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15 Magical Facts About Wicked

Wicked gained a devoted following and made Broadway history so fast that it seems like it’s been around forever. In reality, the musical officially opened on June 10, 2003, at the Curran Theater in San Francisco.

1. The idea for the musical came to Stephen Schwartz on vacation.

Stephen Schwartz, known for writing the musicals Pippin and Godspell, was on vacation in Hawaii in 1996 when a friend mentioned an interesting book she was reading about the origins of the Wicked Witch of the West. Intrigued, Schwartz got the book—Gregory Maguire’s Wicked: The Life and Times of the Wicked Witch of the West—and was immediately hooked. As soon as he got home from vacation, Schwartz called his lawyer and started working on obtaining the rights.

2. There's a surprising connection between Elphaba and Jordan Catalano.

Winnie Holzman, the writer who wrote the musical’s book, also created one of the most beloved TV shows of our era: My So-Called Life. She also wrote for thirtysomething and Once and Again.

3. There was an Elphaba before Idina.

Though it’s hard to imagine anyone but Idina Menzel making the role famous, she wasn’t the first person to step into Elphaba’s pointed shoes. Stephanie Block read the part while the show was being developed, but was eventually replaced by Menzel, who already had a Tony nomination under her belt. Block would have her day, though: She originated the role in the first national tour in 2005.

4. The show was a smash hit from the get-go …

Usually, it takes even the most successful productions two to three years to recoup the original investment. Wicked made back the $14 million that had been put into it in just 14 months.

5. … but critics weren't initially on board.

“The yellow road has a few bricks missing,” wrote Robert Hurwitt of the San Francisco Chronicle. According to San Jose Mercury News reviewer Karen D’Souza, “Dorothy isn’t the only one who thinks there’s no place like home. About an hour into Wicked, this reviewer started to yearn for a pair of ruby slippers. Style over substance is the real theme in this Emerald City.” After these reviews, Holzman and Schwartz spent three months reworking the show before its Broadway debut.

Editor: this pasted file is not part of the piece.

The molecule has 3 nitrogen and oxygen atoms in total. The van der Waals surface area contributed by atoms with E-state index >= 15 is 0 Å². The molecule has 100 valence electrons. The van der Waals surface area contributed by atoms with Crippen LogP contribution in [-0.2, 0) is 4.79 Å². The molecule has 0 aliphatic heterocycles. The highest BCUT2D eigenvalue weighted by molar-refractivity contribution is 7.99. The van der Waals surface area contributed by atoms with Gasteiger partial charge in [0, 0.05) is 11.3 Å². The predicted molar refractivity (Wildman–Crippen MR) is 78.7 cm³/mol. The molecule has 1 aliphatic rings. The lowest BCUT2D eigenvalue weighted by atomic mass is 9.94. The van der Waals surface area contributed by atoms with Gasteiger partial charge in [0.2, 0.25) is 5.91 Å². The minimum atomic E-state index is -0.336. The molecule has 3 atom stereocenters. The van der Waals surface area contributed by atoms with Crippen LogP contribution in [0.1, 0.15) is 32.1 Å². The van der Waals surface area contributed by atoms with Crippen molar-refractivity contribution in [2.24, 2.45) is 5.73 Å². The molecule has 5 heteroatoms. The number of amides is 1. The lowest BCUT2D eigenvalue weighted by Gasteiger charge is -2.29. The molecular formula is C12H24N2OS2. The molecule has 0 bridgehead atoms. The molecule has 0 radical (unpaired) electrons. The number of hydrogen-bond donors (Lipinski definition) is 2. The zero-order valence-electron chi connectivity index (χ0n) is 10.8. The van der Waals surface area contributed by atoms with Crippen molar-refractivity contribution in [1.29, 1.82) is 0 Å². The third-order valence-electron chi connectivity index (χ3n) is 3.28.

6. Chenoweth and Menzel were both nominated for Best Actress Tony Awards in 2004.

In the end, Idina Menzel ended up taking home her first Tony. She won a Grammy for Best Musical Theater Album the same year (as did Chenoweth). Chenoweth already had a Tony under her belt; she won her first in 1999 for her role as Sally in You’re a Good Man, Charlie Brown.

7. Menzel missed her final performance as Elphaba due to an injury.

The day before her final show, Menzel fell several feet through a trap door during a performance. The New York Times reported that Menzel was rushed to the hospital, still wearing her witch costume and green makeup. Fans began to wonder if the Wicked Witch role was cursed—Margaret Hamilton, who played the witch in the Wizard of Oz, suffered serious burns while she was filming the movie.

8. The secret to Elphaba’s emerald skin: MAC makeup.

The trick to getting Elphaba’s skin so brilliantly verdant is a product you can buy at any MAC makeup store: Chromacake, a solid watercolor cake activated with water. We’re assuming the Wicked folks are able to get the stuff in quantities larger than the 3.3 oz. size sold on the website.

You can see the transformation happen here:

9. The show requires a lot of power.

Twelve homes could be powered with the amount of electricity it takes to stage the show every night. The production also requires about 250 pounds of dry ice to create all of that dramatic fog.